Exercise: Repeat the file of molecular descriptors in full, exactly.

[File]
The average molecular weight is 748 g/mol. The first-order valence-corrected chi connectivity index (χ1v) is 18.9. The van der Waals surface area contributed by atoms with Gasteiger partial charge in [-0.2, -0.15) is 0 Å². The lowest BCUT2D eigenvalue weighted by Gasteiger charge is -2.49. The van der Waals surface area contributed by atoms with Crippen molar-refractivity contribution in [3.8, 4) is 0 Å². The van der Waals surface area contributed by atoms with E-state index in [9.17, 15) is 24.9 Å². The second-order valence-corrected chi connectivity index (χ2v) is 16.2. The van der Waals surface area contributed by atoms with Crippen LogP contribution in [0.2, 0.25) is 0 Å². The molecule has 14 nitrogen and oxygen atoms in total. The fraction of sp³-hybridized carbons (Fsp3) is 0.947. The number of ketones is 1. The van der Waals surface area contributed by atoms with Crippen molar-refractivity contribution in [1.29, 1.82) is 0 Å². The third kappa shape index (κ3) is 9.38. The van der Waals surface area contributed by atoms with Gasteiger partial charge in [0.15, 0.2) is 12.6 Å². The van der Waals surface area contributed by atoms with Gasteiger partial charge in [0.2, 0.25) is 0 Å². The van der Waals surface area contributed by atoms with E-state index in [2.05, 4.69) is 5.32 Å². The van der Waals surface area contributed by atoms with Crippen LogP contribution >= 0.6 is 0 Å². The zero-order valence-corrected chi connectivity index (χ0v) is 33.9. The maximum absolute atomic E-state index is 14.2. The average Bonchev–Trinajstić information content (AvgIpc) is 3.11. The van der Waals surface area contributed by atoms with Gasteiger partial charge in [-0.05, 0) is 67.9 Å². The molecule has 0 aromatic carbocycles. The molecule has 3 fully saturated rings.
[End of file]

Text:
The average molecular weight is 748 g/mol. The first-order valence-corrected chi connectivity index (χ1v) is 18.9. The van der Waals surface area contributed by atoms with Gasteiger partial charge in [-0.2, -0.15) is 0 Å². The lowest BCUT2D eigenvalue weighted by Gasteiger charge is -2.49. The van der Waals surface area contributed by atoms with Crippen molar-refractivity contribution in [3.8, 4) is 0 Å². The van der Waals surface area contributed by atoms with E-state index in [9.17, 15) is 24.9 Å². The second-order valence-corrected chi connectivity index (χ2v) is 16.2. The van der Waals surface area contributed by atoms with Crippen LogP contribution in [0.2, 0.25) is 0 Å². The molecule has 14 nitrogen and oxygen atoms in total. The fraction of sp³-hybridized carbons (Fsp3) is 0.947. The number of ketones is 1. The van der Waals surface area contributed by atoms with Crippen molar-refractivity contribution in [1.29, 1.82) is 0 Å². The third kappa shape index (κ3) is 9.38. The van der Waals surface area contributed by atoms with Gasteiger partial charge in [0.15, 0.2) is 12.6 Å². The van der Waals surface area contributed by atoms with Gasteiger partial charge in [0.2, 0.25) is 0 Å². The van der Waals surface area contributed by atoms with E-state index in [2.05, 4.69) is 5.32 Å². The van der Waals surface area contributed by atoms with Crippen LogP contribution >= 0.6 is 0 Å². The zero-order valence-corrected chi connectivity index (χ0v) is 33.9. The maximum absolute atomic E-state index is 14.2. The average Bonchev–Trinajstić information content (AvgIpc) is 3.11. The van der Waals surface area contributed by atoms with Gasteiger partial charge in [-0.05, 0) is 67.9 Å². The molecule has 0 aromatic carbocycles. The molecule has 3 fully saturated rings.